Saturday, April 1

There is no single reason to abort and no single way to feel when you do.

I’m tired of the categorical speeches about the reasons why women resort to abortion and what they should feel. I wanted to listen to several and tell me what they have experienced; I refused to accept that others spoke for them

I meet F. in a downtown bar. We hugged, long time no see. That’s why we stayed, to see each other, but also to talk about her abortion. Having an abortion or accompanying a friend to do it, or even the mere specter of a possible abortion when your period is late and your heart is racing, is a collective experience shared by many women. F. is my friend and two and a half years ago she decided to have an abortion. I accompanied her in what I could and, above all, in what she wanted. I hand him the book I brought with me and ask him to read the first few paragraphs.

“I am proof that an abortion can cause indifference or an outburst. I am proof that the same body can experience the same event twice and mobilize the head that crowns it or the emotions that inhabit it in a totally different way. I am the proof that it can take twenty years or just the weeks necessary to carry it out. That it may be the only way out or simply an opportunity to wait for a better moment. So, I got tired of the categorical and closed speeches about the reasons why women should resort to him and about what they should or should not feel at that moment. I got tired and wanted to listen to some of those women, to have them tell me what they had experienced; I refused to accept that others spoke for them.”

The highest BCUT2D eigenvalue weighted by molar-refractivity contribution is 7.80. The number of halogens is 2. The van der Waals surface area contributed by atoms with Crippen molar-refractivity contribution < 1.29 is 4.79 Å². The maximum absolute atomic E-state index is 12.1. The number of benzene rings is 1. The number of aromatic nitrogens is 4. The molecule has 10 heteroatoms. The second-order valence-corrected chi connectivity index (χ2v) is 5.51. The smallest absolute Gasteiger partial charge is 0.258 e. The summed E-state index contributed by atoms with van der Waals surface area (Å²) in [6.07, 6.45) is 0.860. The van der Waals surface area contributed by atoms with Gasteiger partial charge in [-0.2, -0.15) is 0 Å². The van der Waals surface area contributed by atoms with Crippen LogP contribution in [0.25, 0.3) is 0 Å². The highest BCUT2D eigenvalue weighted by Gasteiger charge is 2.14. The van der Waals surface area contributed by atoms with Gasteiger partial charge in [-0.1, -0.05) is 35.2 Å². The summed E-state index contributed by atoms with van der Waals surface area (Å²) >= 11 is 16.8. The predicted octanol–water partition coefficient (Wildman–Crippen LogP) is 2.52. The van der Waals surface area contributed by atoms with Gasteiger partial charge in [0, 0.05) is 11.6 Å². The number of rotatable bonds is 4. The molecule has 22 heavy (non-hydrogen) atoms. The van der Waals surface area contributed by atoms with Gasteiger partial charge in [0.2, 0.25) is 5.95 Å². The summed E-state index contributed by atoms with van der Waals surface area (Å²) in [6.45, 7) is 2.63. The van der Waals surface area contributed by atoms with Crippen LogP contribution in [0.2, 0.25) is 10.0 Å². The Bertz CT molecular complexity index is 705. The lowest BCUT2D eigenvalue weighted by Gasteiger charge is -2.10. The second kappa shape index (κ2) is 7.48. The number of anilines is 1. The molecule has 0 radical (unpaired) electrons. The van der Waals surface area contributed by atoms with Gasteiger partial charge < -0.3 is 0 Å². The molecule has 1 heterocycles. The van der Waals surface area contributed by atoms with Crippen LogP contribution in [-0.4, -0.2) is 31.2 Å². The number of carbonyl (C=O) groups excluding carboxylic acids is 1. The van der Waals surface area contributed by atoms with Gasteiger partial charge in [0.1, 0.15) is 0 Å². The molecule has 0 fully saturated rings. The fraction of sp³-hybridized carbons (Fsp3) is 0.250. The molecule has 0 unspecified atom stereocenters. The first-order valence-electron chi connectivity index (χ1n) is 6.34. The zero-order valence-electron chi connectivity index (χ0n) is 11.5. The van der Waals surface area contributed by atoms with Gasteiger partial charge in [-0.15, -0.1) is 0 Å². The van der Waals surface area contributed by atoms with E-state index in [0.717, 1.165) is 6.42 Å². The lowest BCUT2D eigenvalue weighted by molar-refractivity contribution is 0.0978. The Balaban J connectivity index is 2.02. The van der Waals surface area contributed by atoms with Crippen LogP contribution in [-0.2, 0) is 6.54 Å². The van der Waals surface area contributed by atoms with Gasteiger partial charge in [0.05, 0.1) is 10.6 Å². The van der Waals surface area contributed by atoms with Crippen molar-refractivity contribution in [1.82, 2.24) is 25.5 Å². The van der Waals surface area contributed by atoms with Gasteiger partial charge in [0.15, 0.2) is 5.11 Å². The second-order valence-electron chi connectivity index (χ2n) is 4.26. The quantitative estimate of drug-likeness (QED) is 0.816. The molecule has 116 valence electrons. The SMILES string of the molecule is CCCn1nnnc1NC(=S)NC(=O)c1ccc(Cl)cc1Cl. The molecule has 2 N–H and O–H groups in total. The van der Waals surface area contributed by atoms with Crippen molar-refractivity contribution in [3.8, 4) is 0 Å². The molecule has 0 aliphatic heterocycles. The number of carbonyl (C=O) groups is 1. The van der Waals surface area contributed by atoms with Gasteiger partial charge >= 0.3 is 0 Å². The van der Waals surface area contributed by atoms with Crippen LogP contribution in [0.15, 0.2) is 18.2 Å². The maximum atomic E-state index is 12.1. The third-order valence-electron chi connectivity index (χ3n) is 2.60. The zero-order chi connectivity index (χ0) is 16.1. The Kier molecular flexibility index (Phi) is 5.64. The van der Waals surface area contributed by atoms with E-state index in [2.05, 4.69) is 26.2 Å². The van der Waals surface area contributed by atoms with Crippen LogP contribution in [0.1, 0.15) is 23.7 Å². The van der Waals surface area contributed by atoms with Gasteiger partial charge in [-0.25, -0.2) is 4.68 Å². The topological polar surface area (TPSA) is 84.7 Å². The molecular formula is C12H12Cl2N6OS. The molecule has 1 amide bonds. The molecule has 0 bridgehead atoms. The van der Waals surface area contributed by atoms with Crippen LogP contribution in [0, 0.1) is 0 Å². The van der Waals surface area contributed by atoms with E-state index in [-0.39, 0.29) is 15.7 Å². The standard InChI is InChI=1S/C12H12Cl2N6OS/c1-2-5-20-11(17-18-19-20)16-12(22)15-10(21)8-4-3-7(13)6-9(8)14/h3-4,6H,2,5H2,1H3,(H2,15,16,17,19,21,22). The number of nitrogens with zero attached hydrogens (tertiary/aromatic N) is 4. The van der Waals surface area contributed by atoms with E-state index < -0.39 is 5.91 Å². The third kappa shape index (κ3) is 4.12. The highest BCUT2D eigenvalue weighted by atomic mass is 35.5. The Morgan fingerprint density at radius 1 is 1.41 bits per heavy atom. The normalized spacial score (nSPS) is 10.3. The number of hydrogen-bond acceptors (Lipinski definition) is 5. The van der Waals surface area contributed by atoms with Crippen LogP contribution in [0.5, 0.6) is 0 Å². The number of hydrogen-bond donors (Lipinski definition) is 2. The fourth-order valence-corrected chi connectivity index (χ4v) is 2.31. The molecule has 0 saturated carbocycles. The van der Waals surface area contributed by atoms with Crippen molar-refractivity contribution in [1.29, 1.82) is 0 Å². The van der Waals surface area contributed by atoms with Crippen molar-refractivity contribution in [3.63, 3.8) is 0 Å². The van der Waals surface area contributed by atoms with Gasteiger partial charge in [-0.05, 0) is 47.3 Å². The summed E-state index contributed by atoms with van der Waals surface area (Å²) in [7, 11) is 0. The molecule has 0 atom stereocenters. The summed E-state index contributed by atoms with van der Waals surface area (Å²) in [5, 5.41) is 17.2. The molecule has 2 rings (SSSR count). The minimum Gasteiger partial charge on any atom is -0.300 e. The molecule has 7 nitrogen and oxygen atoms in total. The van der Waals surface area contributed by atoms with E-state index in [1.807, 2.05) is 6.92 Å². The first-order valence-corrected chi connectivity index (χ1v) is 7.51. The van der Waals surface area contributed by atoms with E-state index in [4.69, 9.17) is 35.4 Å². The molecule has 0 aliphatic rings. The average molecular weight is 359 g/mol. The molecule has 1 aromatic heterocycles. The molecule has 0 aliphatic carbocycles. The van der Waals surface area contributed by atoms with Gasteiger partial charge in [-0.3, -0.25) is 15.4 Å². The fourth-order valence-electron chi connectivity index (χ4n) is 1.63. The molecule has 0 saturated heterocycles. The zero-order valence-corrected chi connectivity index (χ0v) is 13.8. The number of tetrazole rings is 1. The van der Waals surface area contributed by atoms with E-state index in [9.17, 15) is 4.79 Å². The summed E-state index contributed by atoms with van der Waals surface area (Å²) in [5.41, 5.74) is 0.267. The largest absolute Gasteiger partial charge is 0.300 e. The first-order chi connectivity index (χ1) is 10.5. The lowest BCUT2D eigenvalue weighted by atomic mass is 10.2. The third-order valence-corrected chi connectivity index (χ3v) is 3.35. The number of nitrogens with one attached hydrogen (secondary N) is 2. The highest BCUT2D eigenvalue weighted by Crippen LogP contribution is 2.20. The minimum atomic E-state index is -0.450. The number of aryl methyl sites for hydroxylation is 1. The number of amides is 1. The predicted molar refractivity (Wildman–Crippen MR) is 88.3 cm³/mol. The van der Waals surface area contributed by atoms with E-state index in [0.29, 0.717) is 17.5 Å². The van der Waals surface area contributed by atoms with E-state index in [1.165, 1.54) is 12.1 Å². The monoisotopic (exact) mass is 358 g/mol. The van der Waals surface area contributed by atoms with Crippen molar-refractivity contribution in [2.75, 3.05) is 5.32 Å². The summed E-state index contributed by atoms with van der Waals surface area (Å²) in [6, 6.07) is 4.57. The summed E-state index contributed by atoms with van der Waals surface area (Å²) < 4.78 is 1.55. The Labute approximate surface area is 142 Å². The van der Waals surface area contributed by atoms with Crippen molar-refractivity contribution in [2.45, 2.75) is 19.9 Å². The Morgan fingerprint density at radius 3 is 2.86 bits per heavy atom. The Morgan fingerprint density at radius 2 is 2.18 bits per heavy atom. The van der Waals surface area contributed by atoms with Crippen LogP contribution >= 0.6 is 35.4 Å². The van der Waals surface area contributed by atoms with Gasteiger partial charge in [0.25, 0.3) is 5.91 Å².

That woman who got tired is Sandra Vizzavona (France, 1975), a lawyer who decided to write a book: Interruption, which has just been published in Spain by the publishing house Tránsito with a translation by Laura Salas Rodríguez. In that book could be the voice of my friend and there are the voices of dozens of women. Léah, Julie, Lila, Camille, Eva, Virginie, Manon, Elsa, Annie. The sum of their stories is not, however, a mere compendium of stories, but rather results in a comforting text that helps to address some questions that we continue to overlook.

Many questions

Why do we strongly defend the right to abortion but talking about our abortions is still so complicated? Why do we feel forced to fit into a certain story? Why do some people expect us to necessarily feel guilty? seems impossible to feel only liberation? But also, why does defending the right over our bodies seem to lead us to assume a discourse in which there is no room for doubts, contradictions, affliction or mourning?

“Being able to question all these women confirmed my theory that there are as many types of abortion as there are women in the world and that it is a different experience for each one of them. Some suffered terribly and for others it was completely insignificant. What has caught my attention the most (although I am not surprised) is that most of them had never talked about it, or very little”, explains Sandra Vizzavona about the process of writing her book. Among the women who speak for Vizzavona, the stories are diverse. There are those who did not consider what to do, but took it for granted; there are those who continued with her life as if nothing had happened; there are those who experienced a personal or couple conflict; there are those who did not have time to think about it and those who have thought about it for years.

“I remember the doctor’s visit; a glass of water and the pill; the thought that the baby was clinging; the obstinacy in not separating from David, knowing that a relationship was not possible. I have never regretted the decision. I am where I have to be